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Italian parliament prepares to elect new president of Italy

Draghi is frontrunner to replace Mattarella as next president of Italy.

Italy's parliament is to convene on Monday to begin the complex process of voting for a new head of state to replace Sergio Mattarella whose seven-year term of office ends in less than two weeks.

The 13th president of Italy will be elected by more than 1,000 parliamentarians and regional representatives, with Italian prime minister Mario Draghi, 74, tipped as frontrunner for the top job.

The former European Central Bank (ECB) chief has long been touted as Italy's next president and - despite never expressly saying so - has hinted that he would be willing to switch from prime minister to head of state.

In contrast to Draghi's refusal to confirm or deny his interest in the role, Silvio Berlusconi, the four-time former premier and controversial media mogul, has been actively seeking a path to the Quirinal Palace.

Berlusconi has been backed by the centrodestra alliance of parties including his own centre-right Forza Italia, along with the right-wing Lega led by Matteo Salvini and the far-right Fratelli d'Italia (FdI) led by Giorgia Meloni.

The 85-year-old billionaire has taken out full-page adverts in Italian newspapers listing his achievements on the national and world stage, however his support appears to be fading and he is expected to make an announcement by Sunday, the day before the first round of elections.

Berlusconi's bid is fiercely opposed by the populist Movimento 5 Stelle (M5S) and the centre-left Partito Democratico (PD) whose leader Enrico Letta has repeatedly called for Italy's next president to be a bipartisan figure.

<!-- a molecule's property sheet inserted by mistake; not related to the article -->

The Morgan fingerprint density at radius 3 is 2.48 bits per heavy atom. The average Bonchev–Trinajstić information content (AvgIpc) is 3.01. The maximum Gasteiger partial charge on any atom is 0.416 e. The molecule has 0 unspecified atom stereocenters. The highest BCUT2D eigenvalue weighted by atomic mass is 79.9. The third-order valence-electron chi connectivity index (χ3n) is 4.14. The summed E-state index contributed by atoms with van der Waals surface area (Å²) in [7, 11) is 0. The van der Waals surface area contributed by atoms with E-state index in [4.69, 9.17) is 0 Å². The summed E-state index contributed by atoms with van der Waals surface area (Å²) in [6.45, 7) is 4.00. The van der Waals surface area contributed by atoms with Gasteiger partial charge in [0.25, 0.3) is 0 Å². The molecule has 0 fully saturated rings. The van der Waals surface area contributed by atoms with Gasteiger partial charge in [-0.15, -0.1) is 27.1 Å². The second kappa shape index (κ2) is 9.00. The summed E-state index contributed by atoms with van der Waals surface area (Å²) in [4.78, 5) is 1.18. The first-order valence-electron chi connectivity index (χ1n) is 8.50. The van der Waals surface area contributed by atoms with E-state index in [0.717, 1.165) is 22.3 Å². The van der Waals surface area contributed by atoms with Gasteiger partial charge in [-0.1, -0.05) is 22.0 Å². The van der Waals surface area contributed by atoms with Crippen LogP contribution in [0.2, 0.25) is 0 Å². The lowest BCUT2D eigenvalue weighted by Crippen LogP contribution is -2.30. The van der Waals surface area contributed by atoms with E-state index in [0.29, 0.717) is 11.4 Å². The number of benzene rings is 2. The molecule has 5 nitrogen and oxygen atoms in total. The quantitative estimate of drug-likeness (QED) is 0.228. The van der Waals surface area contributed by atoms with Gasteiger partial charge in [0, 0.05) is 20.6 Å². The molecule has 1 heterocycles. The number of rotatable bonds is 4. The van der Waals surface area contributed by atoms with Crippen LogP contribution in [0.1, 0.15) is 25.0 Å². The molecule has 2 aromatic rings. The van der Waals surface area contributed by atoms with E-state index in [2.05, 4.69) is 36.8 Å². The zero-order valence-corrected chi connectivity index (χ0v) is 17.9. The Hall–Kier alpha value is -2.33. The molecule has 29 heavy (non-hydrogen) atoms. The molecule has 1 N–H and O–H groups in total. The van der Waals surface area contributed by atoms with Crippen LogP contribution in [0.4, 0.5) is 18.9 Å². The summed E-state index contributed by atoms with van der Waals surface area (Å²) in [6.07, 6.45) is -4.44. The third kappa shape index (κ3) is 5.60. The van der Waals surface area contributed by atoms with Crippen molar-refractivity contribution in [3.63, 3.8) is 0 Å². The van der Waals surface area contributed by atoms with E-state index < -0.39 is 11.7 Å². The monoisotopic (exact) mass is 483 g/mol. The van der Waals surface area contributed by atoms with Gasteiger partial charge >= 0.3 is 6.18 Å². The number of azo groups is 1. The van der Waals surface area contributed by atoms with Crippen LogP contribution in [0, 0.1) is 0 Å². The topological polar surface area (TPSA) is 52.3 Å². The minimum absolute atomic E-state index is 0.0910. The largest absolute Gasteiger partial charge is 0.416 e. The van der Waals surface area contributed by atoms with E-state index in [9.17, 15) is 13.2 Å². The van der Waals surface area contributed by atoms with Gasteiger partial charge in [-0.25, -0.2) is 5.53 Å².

Among the many other names mentioned as potential candidates are former premiers Giuliano Amato and Paolo Gentiloni, current justice minister Marta Cartabia, and former lower house speaker Pier Ferdinando Casini.

Another option would be for Mattarella to remain as president, at least until the scheduled end of the parliamentary term in 2023.

However Mattarella, 80, has repeated ruled this out and has reportedly signed a lease to rent an apartment in Rome.

A move by Draghi to the Quirinale would risk political turmoil, either triggering elections a year ahead of schedule or resulting in the installation of a new premier.

Draghi refuses to answer questions on his intentions, however in late December he told reporters that it was "essential" for the current coalition to stay intact until 2023.

Delicate timing

The timing is delicate as the national unity government grapples with covid-19 and implements the EU’s multi-billion post-pandemic recovery fund, with Draghi seen by many as the most qualified person for the latter.

Adding to the political dilemma is the pandemic and the government's covid restrictions which threaten to throw a spanner in the works.

There are currently about 35 parliamentarians either in isolation or in quarantine due to covid, leading the office of lower house speaker Roberto Fico to propose a "drive in" voting site.

However this scenario would require the government to waive its rules to permit the lawmakers to leave their homes to vote.

How is Italy's president elected?

The are no official candidates, and lawmakers can vote for literally anyone they like, so long as they are an Italian citizen aged 50 or over.

The president of Italy is elected by both houses of parliament in joint session plus three representatives from each region.

Voting is held in secret and a two thirds majority is needed on the first three ballots and then after that by an absolute majority.

Although largely ceremonial, Italy's head of state plays a key role during times of political crisis.

The president has the power to appoint a prime minister, as seen when the executive of former premier Giuseppe Conte collapsed almost a year ago, paving the way for Draghi's broad coalition government.

Voting for Italy's new president is expected to take several days, and the term of office is seven years. The president receives an annual salary of about €239,000.

Photo Corriere della Sera

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